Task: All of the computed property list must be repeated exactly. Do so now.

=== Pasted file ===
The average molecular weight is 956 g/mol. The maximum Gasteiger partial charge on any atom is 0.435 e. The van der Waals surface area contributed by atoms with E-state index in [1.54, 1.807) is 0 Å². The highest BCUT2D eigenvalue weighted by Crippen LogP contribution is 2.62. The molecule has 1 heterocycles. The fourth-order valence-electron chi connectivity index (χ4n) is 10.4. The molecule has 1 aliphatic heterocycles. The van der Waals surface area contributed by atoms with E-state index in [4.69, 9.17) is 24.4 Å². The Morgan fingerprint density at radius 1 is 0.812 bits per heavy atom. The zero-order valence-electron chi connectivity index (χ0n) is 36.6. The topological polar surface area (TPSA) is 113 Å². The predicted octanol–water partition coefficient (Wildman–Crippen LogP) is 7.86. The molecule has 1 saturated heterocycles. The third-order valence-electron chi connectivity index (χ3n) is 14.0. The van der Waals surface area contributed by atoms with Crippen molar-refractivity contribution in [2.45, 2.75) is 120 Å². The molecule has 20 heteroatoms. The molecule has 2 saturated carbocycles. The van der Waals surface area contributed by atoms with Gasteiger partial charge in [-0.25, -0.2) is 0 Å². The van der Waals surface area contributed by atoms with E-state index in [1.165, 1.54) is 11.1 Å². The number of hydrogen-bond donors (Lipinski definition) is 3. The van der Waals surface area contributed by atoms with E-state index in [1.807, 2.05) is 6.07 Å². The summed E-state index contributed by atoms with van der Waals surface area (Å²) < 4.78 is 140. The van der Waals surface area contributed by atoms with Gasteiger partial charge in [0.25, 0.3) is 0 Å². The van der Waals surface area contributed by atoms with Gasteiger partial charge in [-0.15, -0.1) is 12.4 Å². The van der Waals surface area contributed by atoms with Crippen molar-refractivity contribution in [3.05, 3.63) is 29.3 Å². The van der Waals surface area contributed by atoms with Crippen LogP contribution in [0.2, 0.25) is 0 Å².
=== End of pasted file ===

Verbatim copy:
The average molecular weight is 956 g/mol. The maximum Gasteiger partial charge on any atom is 0.435 e. The van der Waals surface area contributed by atoms with E-state index in [1.54, 1.807) is 0 Å². The highest BCUT2D eigenvalue weighted by Crippen LogP contribution is 2.62. The molecule has 1 heterocycles. The fourth-order valence-electron chi connectivity index (χ4n) is 10.4. The molecule has 1 aliphatic heterocycles. The van der Waals surface area contributed by atoms with E-state index in [4.69, 9.17) is 24.4 Å². The Morgan fingerprint density at radius 1 is 0.812 bits per heavy atom. The zero-order valence-electron chi connectivity index (χ0n) is 36.6. The topological polar surface area (TPSA) is 113 Å². The predicted octanol–water partition coefficient (Wildman–Crippen LogP) is 7.86. The molecule has 1 saturated heterocycles. The third-order valence-electron chi connectivity index (χ3n) is 14.0. The van der Waals surface area contributed by atoms with Crippen molar-refractivity contribution in [2.45, 2.75) is 120 Å². The molecule has 20 heteroatoms. The molecule has 2 saturated carbocycles. The van der Waals surface area contributed by atoms with Gasteiger partial charge in [-0.25, -0.2) is 0 Å². The van der Waals surface area contributed by atoms with E-state index in [1.165, 1.54) is 11.1 Å². The number of hydrogen-bond donors (Lipinski definition) is 3. The van der Waals surface area contributed by atoms with E-state index in [1.807, 2.05) is 6.07 Å². The summed E-state index contributed by atoms with van der Waals surface area (Å²) < 4.78 is 140. The van der Waals surface area contributed by atoms with Gasteiger partial charge in [0.25, 0.3) is 0 Å². The van der Waals surface area contributed by atoms with Gasteiger partial charge in [-0.15, -0.1) is 12.4 Å². The van der Waals surface area contributed by atoms with Crippen molar-refractivity contribution in [3.05, 3.63) is 29.3 Å². The van der Waals surface area contributed by atoms with Crippen LogP contribution in [0.2, 0.25) is 0 Å².